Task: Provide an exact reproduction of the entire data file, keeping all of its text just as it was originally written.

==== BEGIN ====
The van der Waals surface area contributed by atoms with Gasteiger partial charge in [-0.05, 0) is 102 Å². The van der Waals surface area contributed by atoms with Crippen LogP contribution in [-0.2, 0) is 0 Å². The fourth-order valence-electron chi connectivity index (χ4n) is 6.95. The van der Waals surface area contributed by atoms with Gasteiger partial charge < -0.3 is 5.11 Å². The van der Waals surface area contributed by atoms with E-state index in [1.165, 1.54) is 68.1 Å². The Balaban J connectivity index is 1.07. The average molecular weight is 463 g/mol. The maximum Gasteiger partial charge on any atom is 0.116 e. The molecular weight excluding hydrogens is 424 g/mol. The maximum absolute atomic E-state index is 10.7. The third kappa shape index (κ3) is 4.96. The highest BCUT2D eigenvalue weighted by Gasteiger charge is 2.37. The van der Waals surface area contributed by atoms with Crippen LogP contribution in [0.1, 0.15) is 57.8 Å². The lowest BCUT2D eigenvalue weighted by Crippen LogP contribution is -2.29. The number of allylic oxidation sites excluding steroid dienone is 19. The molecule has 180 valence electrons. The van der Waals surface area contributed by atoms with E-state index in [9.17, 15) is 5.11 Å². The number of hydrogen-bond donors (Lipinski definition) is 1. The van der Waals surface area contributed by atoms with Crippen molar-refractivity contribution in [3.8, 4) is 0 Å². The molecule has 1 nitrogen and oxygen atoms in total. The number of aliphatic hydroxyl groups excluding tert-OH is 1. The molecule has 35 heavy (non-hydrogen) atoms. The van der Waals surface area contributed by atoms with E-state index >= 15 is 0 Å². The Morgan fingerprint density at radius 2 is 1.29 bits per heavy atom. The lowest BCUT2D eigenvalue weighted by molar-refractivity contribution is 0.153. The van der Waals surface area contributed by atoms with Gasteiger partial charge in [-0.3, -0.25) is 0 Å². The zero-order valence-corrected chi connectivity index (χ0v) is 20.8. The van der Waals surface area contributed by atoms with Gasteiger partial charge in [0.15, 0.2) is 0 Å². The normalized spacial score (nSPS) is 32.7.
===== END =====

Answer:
The van der Waals surface area contributed by atoms with Gasteiger partial charge in [-0.05, 0) is 102 Å². The van der Waals surface area contributed by atoms with Crippen LogP contribution in [-0.2, 0) is 0 Å². The fourth-order valence-electron chi connectivity index (χ4n) is 6.95. The van der Waals surface area contributed by atoms with Gasteiger partial charge < -0.3 is 5.11 Å². The van der Waals surface area contributed by atoms with E-state index in [1.165, 1.54) is 68.1 Å². The Balaban J connectivity index is 1.07. The average molecular weight is 463 g/mol. The maximum Gasteiger partial charge on any atom is 0.116 e. The molecular weight excluding hydrogens is 424 g/mol. The maximum absolute atomic E-state index is 10.7. The third kappa shape index (κ3) is 4.96. The highest BCUT2D eigenvalue weighted by Gasteiger charge is 2.37. The van der Waals surface area contributed by atoms with Crippen LogP contribution in [0.1, 0.15) is 57.8 Å². The lowest BCUT2D eigenvalue weighted by Crippen LogP contribution is -2.29. The number of allylic oxidation sites excluding steroid dienone is 19. The molecule has 180 valence electrons. The van der Waals surface area contributed by atoms with E-state index in [9.17, 15) is 5.11 Å². The number of hydrogen-bond donors (Lipinski definition) is 1. The van der Waals surface area contributed by atoms with Crippen molar-refractivity contribution in [3.8, 4) is 0 Å². The molecule has 1 nitrogen and oxygen atoms in total. The number of aliphatic hydroxyl groups excluding tert-OH is 1. The molecule has 35 heavy (non-hydrogen) atoms. The van der Waals surface area contributed by atoms with E-state index >= 15 is 0 Å². The Morgan fingerprint density at radius 2 is 1.29 bits per heavy atom. The lowest BCUT2D eigenvalue weighted by molar-refractivity contribution is 0.153. The van der Waals surface area contributed by atoms with Gasteiger partial charge in [-0.3, -0.25) is 0 Å². The zero-order valence-corrected chi connectivity index (χ0v) is 20.8. The van der Waals surface area contributed by atoms with Gasteiger partial charge in [0.15, 0.2) is 0 Å². The normalized spacial score (nSPS) is 32.7.